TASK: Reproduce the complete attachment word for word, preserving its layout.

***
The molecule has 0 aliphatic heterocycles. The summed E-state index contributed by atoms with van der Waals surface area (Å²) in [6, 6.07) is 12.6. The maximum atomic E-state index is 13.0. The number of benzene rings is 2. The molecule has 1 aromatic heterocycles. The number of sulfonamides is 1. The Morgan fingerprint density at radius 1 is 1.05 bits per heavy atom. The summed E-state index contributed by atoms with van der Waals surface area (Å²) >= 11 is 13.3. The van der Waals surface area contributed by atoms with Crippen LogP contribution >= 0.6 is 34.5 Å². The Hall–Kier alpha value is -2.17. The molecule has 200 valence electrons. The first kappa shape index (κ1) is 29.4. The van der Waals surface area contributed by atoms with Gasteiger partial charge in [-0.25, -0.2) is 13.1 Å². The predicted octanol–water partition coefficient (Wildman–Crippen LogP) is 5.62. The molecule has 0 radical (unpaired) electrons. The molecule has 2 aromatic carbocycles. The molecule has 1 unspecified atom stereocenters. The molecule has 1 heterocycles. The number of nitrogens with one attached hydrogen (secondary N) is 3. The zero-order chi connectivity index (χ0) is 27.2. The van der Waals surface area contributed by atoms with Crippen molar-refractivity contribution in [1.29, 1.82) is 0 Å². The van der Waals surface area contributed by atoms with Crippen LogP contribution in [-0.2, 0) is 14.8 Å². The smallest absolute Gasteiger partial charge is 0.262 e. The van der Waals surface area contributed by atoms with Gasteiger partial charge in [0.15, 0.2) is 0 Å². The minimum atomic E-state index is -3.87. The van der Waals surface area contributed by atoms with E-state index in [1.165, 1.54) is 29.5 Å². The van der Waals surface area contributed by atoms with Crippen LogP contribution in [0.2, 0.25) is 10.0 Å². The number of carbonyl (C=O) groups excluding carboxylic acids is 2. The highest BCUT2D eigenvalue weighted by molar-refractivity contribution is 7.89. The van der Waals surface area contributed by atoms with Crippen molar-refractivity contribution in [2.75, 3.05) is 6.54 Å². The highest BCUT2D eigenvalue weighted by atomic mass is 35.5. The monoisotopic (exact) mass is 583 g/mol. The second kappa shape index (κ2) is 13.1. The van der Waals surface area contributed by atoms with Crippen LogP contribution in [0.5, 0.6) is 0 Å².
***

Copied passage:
The molecule has 0 aliphatic heterocycles. The summed E-state index contributed by atoms with van der Waals surface area (Å²) in [6, 6.07) is 12.6. The maximum atomic E-state index is 13.0. The number of benzene rings is 2. The molecule has 1 aromatic heterocycles. The number of sulfonamides is 1. The Morgan fingerprint density at radius 1 is 1.05 bits per heavy atom. The summed E-state index contributed by atoms with van der Waals surface area (Å²) >= 11 is 13.3. The van der Waals surface area contributed by atoms with Crippen LogP contribution >= 0.6 is 34.5 Å². The Hall–Kier alpha value is -2.17. The molecule has 200 valence electrons. The first kappa shape index (κ1) is 29.4. The van der Waals surface area contributed by atoms with Gasteiger partial charge in [-0.25, -0.2) is 13.1 Å². The predicted octanol–water partition coefficient (Wildman–Crippen LogP) is 5.62. The molecule has 0 radical (unpaired) electrons. The molecule has 2 aromatic carbocycles. The molecule has 1 unspecified atom stereocenters. The molecule has 1 heterocycles. The number of nitrogens with one attached hydrogen (secondary N) is 3. The zero-order chi connectivity index (χ0) is 27.2. The van der Waals surface area contributed by atoms with Crippen molar-refractivity contribution in [1.29, 1.82) is 0 Å². The van der Waals surface area contributed by atoms with Crippen LogP contribution in [-0.2, 0) is 14.8 Å². The smallest absolute Gasteiger partial charge is 0.262 e. The van der Waals surface area contributed by atoms with Gasteiger partial charge in [0.15, 0.2) is 0 Å². The minimum atomic E-state index is -3.87. The van der Waals surface area contributed by atoms with E-state index in [1.165, 1.54) is 29.5 Å². The van der Waals surface area contributed by atoms with Crippen LogP contribution in [0.2, 0.25) is 10.0 Å². The number of carbonyl (C=O) groups excluding carboxylic acids is 2. The highest BCUT2D eigenvalue weighted by molar-refractivity contribution is 7.89. The van der Waals surface area contributed by atoms with Crippen molar-refractivity contribution in [2.75, 3.05) is 6.54 Å². The highest BCUT2D eigenvalue weighted by atomic mass is 35.5. The monoisotopic (exact) mass is 583 g/mol. The second kappa shape index (κ2) is 13.1. The van der Waals surface area contributed by atoms with Crippen LogP contribution in [0.5, 0.6) is 0 Å².